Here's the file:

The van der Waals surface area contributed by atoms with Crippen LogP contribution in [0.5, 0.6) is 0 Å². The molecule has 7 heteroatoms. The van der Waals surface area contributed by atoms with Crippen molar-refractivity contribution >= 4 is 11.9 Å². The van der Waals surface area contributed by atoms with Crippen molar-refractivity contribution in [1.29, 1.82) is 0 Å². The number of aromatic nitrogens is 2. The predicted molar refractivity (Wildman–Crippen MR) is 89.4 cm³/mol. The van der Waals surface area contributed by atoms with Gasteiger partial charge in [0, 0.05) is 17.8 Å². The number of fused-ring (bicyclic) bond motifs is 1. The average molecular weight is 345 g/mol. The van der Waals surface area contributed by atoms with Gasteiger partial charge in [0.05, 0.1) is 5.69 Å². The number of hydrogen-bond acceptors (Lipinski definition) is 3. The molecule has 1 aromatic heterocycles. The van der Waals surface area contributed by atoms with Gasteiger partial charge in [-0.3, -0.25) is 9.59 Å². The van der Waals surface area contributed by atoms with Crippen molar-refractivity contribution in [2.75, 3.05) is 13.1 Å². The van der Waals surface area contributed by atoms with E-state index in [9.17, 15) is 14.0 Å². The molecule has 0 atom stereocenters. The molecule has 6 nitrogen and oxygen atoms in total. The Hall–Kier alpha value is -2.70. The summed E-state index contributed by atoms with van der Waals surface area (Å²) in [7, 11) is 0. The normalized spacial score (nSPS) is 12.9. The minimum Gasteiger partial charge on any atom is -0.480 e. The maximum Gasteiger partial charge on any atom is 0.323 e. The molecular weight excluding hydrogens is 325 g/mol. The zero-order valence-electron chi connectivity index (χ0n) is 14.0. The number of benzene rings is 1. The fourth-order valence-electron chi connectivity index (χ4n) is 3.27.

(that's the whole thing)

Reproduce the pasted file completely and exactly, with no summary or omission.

The van der Waals surface area contributed by atoms with Crippen LogP contribution in [0.5, 0.6) is 0 Å². The molecule has 7 heteroatoms. The van der Waals surface area contributed by atoms with Crippen molar-refractivity contribution >= 4 is 11.9 Å². The van der Waals surface area contributed by atoms with Crippen molar-refractivity contribution in [1.29, 1.82) is 0 Å². The number of aromatic nitrogens is 2. The predicted molar refractivity (Wildman–Crippen MR) is 89.4 cm³/mol. The van der Waals surface area contributed by atoms with Gasteiger partial charge in [0, 0.05) is 17.8 Å². The number of fused-ring (bicyclic) bond motifs is 1. The average molecular weight is 345 g/mol. The van der Waals surface area contributed by atoms with Gasteiger partial charge in [0.05, 0.1) is 5.69 Å². The number of hydrogen-bond acceptors (Lipinski definition) is 3. The molecule has 1 aromatic heterocycles. The van der Waals surface area contributed by atoms with Gasteiger partial charge in [-0.3, -0.25) is 9.59 Å². The van der Waals surface area contributed by atoms with Crippen molar-refractivity contribution in [2.75, 3.05) is 13.1 Å². The van der Waals surface area contributed by atoms with E-state index in [9.17, 15) is 14.0 Å². The molecule has 0 atom stereocenters. The molecule has 6 nitrogen and oxygen atoms in total. The Hall–Kier alpha value is -2.70. The summed E-state index contributed by atoms with van der Waals surface area (Å²) in [7, 11) is 0. The normalized spacial score (nSPS) is 12.9. The minimum Gasteiger partial charge on any atom is -0.480 e. The maximum Gasteiger partial charge on any atom is 0.323 e. The molecular weight excluding hydrogens is 325 g/mol. The zero-order valence-electron chi connectivity index (χ0n) is 14.0. The number of benzene rings is 1. The fourth-order valence-electron chi connectivity index (χ4n) is 3.27.